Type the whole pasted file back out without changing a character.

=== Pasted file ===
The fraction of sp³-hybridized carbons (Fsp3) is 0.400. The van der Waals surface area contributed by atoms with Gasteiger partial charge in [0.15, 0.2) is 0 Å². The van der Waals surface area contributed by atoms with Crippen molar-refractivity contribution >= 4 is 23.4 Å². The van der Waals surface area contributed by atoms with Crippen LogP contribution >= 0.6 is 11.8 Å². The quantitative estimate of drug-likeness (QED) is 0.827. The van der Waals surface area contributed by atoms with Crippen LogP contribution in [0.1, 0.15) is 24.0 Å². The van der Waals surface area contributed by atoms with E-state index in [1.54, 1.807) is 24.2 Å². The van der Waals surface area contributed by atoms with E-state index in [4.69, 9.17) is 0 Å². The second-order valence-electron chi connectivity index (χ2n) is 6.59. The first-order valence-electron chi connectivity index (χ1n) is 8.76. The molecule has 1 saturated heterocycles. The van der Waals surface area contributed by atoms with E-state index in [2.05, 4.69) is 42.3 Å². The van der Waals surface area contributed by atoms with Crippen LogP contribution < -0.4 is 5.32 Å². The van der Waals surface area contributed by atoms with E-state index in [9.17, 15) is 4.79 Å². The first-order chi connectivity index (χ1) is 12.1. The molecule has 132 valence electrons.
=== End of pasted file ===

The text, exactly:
The fraction of sp³-hybridized carbons (Fsp3) is 0.400. The van der Waals surface area contributed by atoms with Gasteiger partial charge in [0.15, 0.2) is 0 Å². The van der Waals surface area contributed by atoms with Crippen molar-refractivity contribution >= 4 is 23.4 Å². The van der Waals surface area contributed by atoms with Crippen LogP contribution >= 0.6 is 11.8 Å². The quantitative estimate of drug-likeness (QED) is 0.827. The van der Waals surface area contributed by atoms with Crippen LogP contribution in [0.1, 0.15) is 24.0 Å². The van der Waals surface area contributed by atoms with E-state index in [1.54, 1.807) is 24.2 Å². The van der Waals surface area contributed by atoms with E-state index in [4.69, 9.17) is 0 Å². The second-order valence-electron chi connectivity index (χ2n) is 6.59. The first-order valence-electron chi connectivity index (χ1n) is 8.76. The molecule has 1 saturated heterocycles. The van der Waals surface area contributed by atoms with E-state index in [2.05, 4.69) is 42.3 Å². The van der Waals surface area contributed by atoms with Crippen LogP contribution < -0.4 is 5.32 Å². The van der Waals surface area contributed by atoms with E-state index in [9.17, 15) is 4.79 Å². The first-order chi connectivity index (χ1) is 12.1. The molecule has 132 valence electrons.